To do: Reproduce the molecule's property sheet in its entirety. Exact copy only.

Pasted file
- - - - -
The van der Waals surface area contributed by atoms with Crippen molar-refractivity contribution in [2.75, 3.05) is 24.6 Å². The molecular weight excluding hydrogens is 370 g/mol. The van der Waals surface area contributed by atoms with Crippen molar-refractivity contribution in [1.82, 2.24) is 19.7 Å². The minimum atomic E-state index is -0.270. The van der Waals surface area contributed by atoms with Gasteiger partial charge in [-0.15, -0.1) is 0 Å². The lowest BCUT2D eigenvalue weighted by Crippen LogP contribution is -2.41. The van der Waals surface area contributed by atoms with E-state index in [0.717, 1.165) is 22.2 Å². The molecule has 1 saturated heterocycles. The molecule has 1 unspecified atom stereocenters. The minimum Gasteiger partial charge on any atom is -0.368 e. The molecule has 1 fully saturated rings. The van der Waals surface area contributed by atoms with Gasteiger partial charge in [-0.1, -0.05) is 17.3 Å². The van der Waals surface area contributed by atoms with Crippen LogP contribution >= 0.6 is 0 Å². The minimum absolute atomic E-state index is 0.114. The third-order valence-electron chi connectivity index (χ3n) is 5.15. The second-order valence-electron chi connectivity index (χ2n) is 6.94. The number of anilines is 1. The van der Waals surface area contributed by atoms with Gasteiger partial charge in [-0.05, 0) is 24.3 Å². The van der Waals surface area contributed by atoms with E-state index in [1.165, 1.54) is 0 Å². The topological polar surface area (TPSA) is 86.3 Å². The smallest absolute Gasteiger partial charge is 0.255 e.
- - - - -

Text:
The van der Waals surface area contributed by atoms with Crippen molar-refractivity contribution in [2.75, 3.05) is 24.6 Å². The molecular weight excluding hydrogens is 370 g/mol. The van der Waals surface area contributed by atoms with Crippen molar-refractivity contribution in [1.82, 2.24) is 19.7 Å². The minimum atomic E-state index is -0.270. The van der Waals surface area contributed by atoms with Gasteiger partial charge in [-0.15, -0.1) is 0 Å². The lowest BCUT2D eigenvalue weighted by Crippen LogP contribution is -2.41. The van der Waals surface area contributed by atoms with E-state index in [0.717, 1.165) is 22.2 Å². The molecule has 1 saturated heterocycles. The molecule has 1 unspecified atom stereocenters. The minimum Gasteiger partial charge on any atom is -0.368 e. The molecule has 1 fully saturated rings. The van der Waals surface area contributed by atoms with Gasteiger partial charge in [-0.1, -0.05) is 17.3 Å². The van der Waals surface area contributed by atoms with Crippen LogP contribution >= 0.6 is 0 Å². The minimum absolute atomic E-state index is 0.114. The third-order valence-electron chi connectivity index (χ3n) is 5.15. The second-order valence-electron chi connectivity index (χ2n) is 6.94. The number of anilines is 1. The van der Waals surface area contributed by atoms with Gasteiger partial charge in [-0.05, 0) is 24.3 Å². The van der Waals surface area contributed by atoms with E-state index in [1.165, 1.54) is 0 Å². The topological polar surface area (TPSA) is 86.3 Å². The smallest absolute Gasteiger partial charge is 0.255 e.